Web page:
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Web Design & Development Process: Part 5 - Constant Collaboration

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Let’s quickly recap how we’ve gotten to this point.

If you hadn't noticed, this whole series of 9 articles is really organized into 3 distinct areas: (1) getting the project off the ground, (2) the build out, and (3) the close out. The first three articles of the series focused on part one and we're now in the middle of the build out phase. We kicked off this phase last time with Torrential Communication and continue on now into the part where you actually do stuff. Today it’s about Constant Collaboration.

By now you realize that none of this is rocket science (this is harder), but there is still a fine line between doing these things well and doing them poorly and that can have an exponential impact on the project. Here are three ways that we try to ensure that our collaboration is legitimate enough to actually produce the fruits we’re after.

Share Knowledge

There is always a debate about redundancy versus specialization, but it always leaves you feeling like you want both. You don’t want to be redundant to the point of waste, but you don’t want to be specialized to the point of single points of failure. Sharing knowledge is a great middle-ground because the idea isn’t that everyone is fully steeped in everything and an equal expert on all areas - it just means that those things that a team member knows more about are on some level communicated with the rest of the team, which has a great bang-for-the-buck value. I might spend two days figuring out DFP integration, but I can spend 30 minutes reviewing the solution (and the decision making process) to the team and now everyone feels a lot more comfortable if they need to fix a bug or make a change and they also have the benefit of awareness of the existence of something that may impact or be impacted by the component they’re working on. Over time, this also raises the whole team’s skill set because while one person may focus more on databases, another on front-end theming, and another on web services - they all have a sense of what everyone else is doing and become naturally more flexible members of the team.

Combine Work Frequently

On a pragmatic level, we find merging our work frequently to be tremendously effective at identifying issues earlier and raising awareness. Everyone working in silo mode for 2 or 3 days and then merging can take hours to unravel sometimes, especially considering the tricky nature of Drupal 8’s new configuration management. This is made much more possible by Atomic Preparation, but can be done in any system. Yeah, ideally we aren’t pushing code that breaks things, but that’s why we want to build smaller, modular pieces so that you don’t have to finish 30 hours of work to then find out if you have 12 code conflicts with your teammates. This is also a great feedback loop because people tend to notice early on when someone does something they don’t understand or find strange. It also allows us to program a lot closer to a corporate standard, which makes editing someone else’s code a lot easier.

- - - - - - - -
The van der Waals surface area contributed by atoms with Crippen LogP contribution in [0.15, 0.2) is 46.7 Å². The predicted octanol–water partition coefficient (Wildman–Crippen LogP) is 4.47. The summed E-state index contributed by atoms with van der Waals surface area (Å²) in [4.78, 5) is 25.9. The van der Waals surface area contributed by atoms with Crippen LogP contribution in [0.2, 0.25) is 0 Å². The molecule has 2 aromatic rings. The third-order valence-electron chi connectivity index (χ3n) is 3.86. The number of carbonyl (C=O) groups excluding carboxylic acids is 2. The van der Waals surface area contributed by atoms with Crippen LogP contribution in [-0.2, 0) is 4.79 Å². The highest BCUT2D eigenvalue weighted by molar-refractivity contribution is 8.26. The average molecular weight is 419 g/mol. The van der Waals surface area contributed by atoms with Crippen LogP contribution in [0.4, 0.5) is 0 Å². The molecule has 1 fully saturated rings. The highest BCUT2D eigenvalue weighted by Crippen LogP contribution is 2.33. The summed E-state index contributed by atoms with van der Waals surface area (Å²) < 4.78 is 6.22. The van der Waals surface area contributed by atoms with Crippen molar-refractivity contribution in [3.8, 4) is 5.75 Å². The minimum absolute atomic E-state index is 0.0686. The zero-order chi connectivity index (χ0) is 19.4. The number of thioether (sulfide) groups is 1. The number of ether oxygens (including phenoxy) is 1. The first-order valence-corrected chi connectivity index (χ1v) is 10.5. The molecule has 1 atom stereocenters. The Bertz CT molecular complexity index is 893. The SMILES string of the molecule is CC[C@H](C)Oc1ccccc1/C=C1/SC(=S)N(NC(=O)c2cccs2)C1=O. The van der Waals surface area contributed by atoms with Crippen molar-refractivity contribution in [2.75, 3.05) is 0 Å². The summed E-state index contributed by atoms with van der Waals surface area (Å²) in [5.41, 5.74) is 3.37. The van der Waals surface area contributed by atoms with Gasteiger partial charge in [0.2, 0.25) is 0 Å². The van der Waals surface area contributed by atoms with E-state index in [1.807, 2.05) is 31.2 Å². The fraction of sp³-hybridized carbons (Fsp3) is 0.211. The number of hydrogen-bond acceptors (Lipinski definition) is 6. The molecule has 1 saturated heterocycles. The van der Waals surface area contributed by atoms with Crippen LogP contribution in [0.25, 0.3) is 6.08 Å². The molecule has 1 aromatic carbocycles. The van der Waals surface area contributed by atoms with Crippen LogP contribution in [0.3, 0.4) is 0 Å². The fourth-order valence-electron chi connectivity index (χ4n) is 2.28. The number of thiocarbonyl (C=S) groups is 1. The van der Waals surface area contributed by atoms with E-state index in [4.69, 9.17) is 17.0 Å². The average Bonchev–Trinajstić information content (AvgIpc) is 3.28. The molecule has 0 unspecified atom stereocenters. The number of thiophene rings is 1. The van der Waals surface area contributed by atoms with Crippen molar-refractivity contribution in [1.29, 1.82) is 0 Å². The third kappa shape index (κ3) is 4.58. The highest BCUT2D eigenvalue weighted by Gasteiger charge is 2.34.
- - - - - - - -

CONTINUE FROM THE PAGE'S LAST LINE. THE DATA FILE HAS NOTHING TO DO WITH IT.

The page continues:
Touch in Constantly

This may appear to be implied by the other topics above, but it’s pretty distinct. Yeah, you might see other’s code frequently or talk about approaches frequently, but there’s also the element of just regularly “touching in.” As mentioned in Torrential Communication, regular standups and sprint kick-offs and retrospectives are important, but so are check-ins on individual work. One way we’ve implemented this concept is to follow the idea that if you are somewhere close to half your ticket estimate, you should have a decent sense of how good things are going and should pull in the team lead if you are in doubt. This is a chance to help boost the efficiency of things before it’s too late (ie: I’m 10 hours in on an 8 hour ticket and no where near done). Usually, it just takes a set of experienced eyes to adjust direction or free up a sticking point to get progress back on track. Otherwise, it might actually mean that we underestimated or under-communicated and expectations need to be adjusted. Again, all perfectly fine to do with smaller, modular tickets and before all the time has been spent.

The other half of this is that we really encourage people to pull others in as they progress if they want to run an idea by someone else or need help getting over a hurdle. A 5 minute loss of efficiency on my ticket to help someone else solve a problem they’ve wrestled with for the last hour is a worthwhile trade off. So touching-in from team to team lead or else just across the team are all highly encouraged.


Whew! The rate at which we’re blowing through this approach to project management really makes it start to seem easy! Actually, next time we’re going to slow down and talk a bit about some of the culture that needs to be built to foster this process because actually, it’s all a lot of work to pull off and it would be nice if we didn’t crush each other's hopes and dreams in the process. Next week is Constructive Accountability.

NEXT UP: Web Design & Development Process: Part 6 - Constructive Accountability

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Clint Randall

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